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Tshwane continues to disconnect electricity, water services to defaulters

Tshwane officials cut the water and electricity supply to defaulters in Menlo Park, Hazelwood and Menlyn. Picture: James Mahlokwane

Tshwane officials cut the water and electricity supply to defaulters in Menlo Park, Hazelwood and Menlyn. Picture: James Mahlokwane

Published Jun 28, 2022

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Pretoria - The City of Tshwane will not lift its foot off the pedal until debtors and clients “stealing” its water and electricity start paying for the services, spokesperson Lindela Mashigo has said.

He had joined officials led by Cali Phanyane who were disconnecting water and electricity to homes and businesses whose municipal accounts were in arrears.

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Mashigo and Phanyane sent artisans to disconnect water and electricity to properties that had illegally reconnected after being cut off.

They disconnected business properties owing R237 000, R250 000 and R251 000 in Menlo Park, and a guest house found to have illegally connected water.

Tshwane officials cut the water and electricity supply to defaulters in Menlo Park, Hazelwood and Menlyn. Picture: James Mahlokwane

A commercial residential property had the electricity cable between the street pole and its buildings removed by the team. Phanyane asked the owner to explain how he got his property reconnected again. The man said he had paid R6 000 to reconnect, a figure Phanyane ridiculed, saying the City would not allow a business owing over R250 000 to just pay R6 000.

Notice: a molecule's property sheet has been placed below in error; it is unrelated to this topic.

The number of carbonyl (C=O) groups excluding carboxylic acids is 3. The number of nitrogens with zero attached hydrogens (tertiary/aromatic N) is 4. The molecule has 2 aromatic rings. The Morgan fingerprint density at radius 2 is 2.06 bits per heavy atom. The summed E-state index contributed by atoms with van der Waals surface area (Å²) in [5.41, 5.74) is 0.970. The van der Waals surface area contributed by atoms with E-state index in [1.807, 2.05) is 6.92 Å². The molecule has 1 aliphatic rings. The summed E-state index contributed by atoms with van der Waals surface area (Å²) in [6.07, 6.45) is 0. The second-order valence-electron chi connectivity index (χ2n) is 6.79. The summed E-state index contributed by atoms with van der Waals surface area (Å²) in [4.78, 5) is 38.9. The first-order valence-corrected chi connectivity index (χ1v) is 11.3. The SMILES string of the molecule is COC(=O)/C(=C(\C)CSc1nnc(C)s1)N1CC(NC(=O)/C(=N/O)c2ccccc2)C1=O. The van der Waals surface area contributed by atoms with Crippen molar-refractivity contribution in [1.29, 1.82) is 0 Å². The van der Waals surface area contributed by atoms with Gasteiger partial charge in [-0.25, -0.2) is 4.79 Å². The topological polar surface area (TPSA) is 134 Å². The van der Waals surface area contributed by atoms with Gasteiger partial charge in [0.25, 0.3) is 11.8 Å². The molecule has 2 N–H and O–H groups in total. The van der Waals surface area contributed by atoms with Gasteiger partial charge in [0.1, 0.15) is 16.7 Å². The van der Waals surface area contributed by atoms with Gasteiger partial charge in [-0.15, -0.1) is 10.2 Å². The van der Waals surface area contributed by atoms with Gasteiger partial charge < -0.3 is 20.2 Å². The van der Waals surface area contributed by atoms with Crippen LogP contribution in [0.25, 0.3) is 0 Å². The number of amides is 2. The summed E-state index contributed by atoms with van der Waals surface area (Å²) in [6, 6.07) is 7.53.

Yesterday alone, Tshwane dealt with 263 accounts with a collective debt of R77 388 388.

Mashigo said: “These people who reconnected their water and electricity illegally not only undermined the rule of law, but sabotaged service delivery. This is a total disregard for the efforts made by other struggling property owners and tenants who paid for their services, and for that they will be issued hefty fines on top of their bill.

“In the previous instalment of this campaign to recoup R17 billion owed to the City, some officials who reconnected properties illegally were arrested. Authorities will investigate and those found to have had a hand in breaking the law will be dealt with; the City will not tolerate such criminality.”

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Mashigo said it was safer to approach the City to make arrangements to pay than to rely on criminals to reconnect water and electricity because the nine teams that went out yesterday across all seven regions have other members who secretly go to check that the properties did not reconnect illegally. They were also taking pictures of the meter readings after cutting supply. This assisted the City to know who tampered with their meters.

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